Coordinated Mocha setup and teardown

Playing with Node.js, Express and WebDriver I spotted duplication in my Mocha tests. Each test started/stopped an Express application and created/destroyed a WebDriver client:

before(() => {
  startServer();
  createWebdriver();
});

after(() => {
  stopServer();
  destroyWebdriver();
});

var server, driver;

const startServer = () => server = app.listen(3000);
const stopServer = () => {
  var deferred = Q.defer();
  server.close(() => deferred.resolve());
  return deferred.promise;
};

const createWebdriver = () => {
  driver = new webdriver.Builder()
    .forBrowser('firefox')
    .build();
};
const destroyWebdriver = () => driver.quit();

Obviously, I could move startServer/stopServer and createWebdriver/destroyWebdriver pairs to a separate module and require them in each test. This would have partially solved the duplication, since those methods were defined only in one place.

However, test setup and teardown methods (before and after) are still duplicated in each test case. They share the state (server handle and WebDriver client) and are sequentially coupled. Each launched server instance must be shut down. Same with the WebDriver client. Moreover, I cannot separate setup and teardown steps and reuse e.g. only the server launch.

How can it be solved?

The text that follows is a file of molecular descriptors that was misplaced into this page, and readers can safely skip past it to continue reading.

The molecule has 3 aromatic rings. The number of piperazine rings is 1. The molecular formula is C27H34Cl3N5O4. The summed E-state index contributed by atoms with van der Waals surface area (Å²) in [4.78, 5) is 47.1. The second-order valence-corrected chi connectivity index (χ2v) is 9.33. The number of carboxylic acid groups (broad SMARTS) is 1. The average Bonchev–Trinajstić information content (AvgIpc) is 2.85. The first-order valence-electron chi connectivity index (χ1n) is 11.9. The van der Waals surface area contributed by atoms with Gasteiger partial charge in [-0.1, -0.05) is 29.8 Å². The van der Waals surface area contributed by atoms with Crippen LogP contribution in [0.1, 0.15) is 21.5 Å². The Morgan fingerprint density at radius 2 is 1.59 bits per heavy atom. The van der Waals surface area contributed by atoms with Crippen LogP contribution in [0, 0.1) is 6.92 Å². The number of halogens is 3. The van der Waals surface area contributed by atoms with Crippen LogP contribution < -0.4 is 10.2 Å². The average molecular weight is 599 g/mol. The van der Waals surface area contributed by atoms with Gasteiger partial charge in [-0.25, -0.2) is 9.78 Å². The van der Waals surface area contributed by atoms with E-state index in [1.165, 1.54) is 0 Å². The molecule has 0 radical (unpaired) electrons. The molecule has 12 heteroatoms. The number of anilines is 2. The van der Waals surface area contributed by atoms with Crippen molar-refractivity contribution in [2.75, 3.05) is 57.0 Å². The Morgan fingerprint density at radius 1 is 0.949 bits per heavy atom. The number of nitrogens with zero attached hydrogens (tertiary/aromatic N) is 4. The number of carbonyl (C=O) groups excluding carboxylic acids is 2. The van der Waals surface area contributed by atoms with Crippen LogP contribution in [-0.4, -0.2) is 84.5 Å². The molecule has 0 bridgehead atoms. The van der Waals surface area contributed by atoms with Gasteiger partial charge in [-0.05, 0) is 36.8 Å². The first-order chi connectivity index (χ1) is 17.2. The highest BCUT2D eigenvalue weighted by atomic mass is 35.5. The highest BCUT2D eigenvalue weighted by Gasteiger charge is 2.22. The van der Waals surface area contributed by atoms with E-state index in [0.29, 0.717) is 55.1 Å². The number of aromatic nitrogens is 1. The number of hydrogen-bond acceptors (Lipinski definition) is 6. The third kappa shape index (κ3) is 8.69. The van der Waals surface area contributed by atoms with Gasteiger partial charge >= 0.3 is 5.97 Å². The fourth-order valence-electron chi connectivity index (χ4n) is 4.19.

First, you can have more then one Mocha setup and teardown lifecycle function.

Second, statements in anonymous functions passed to before and after are coincidentally cohesive. They have been put together only because they need to be executed at the beginning/end of the test case. This is equivalent to the previous snippet:

before(() => startServer());
before(() => createWebdriver());

after(() => stopServer());
after(() => destroyWebdriver());

Third, functions in JavaScript are first-class citizens. They can be passed around and executed in a different context.

Knowing all this, what’s the final solution?

Coordinate cohesive setup/teardown code in a module. Pass setup and teardown functions to the module and execute them when creating the module instance. Export created or initialised objects if your test methods have to use them.

And the refactored code:

// in test
require('./server')(before, after);
const {driver} = require('./driver')(before, after);

// server.js
module.exports = (setupFn, teardownFn) => {
  var server;

  const startServer = () => server = app.listen(port);

  const stopServer = () => {
    var deferred = Q.defer();
    server.close(() => deferred.resolve());
    return deferred.promise;
  };

  setupFn(() => startServer());

  teardownFn(() => stopServer();
};

// driver.js
module.exports = (setupFn, teardownFn) => {
  var driver;

  const createWebdriver = () => {
    driver = new webdriver.Builder()
      .forBrowser('firefox')
      .build();
  };

  const destroyWebdriver = () => driver.quit();

  setupFn(() => createWebDriver());

  teardownFn(() => destroyWebdriver());

  return {
    driver: () => driver
  };
};

Notice, that in the original code, driver was a WebDriver client instance (an object with properties and methods). After the refactoring, driver is a function that returns the WebDriver client from the module instance. I cannot expose the WebDriver client directly (i.e. as return { driver: driver }). because after the module evaluation it is still undefined.

Conclusion

Passing Mocha lifecycle functions around removed duplication, put sequential coupling under control and allowed composability of test setup and teardown routines.

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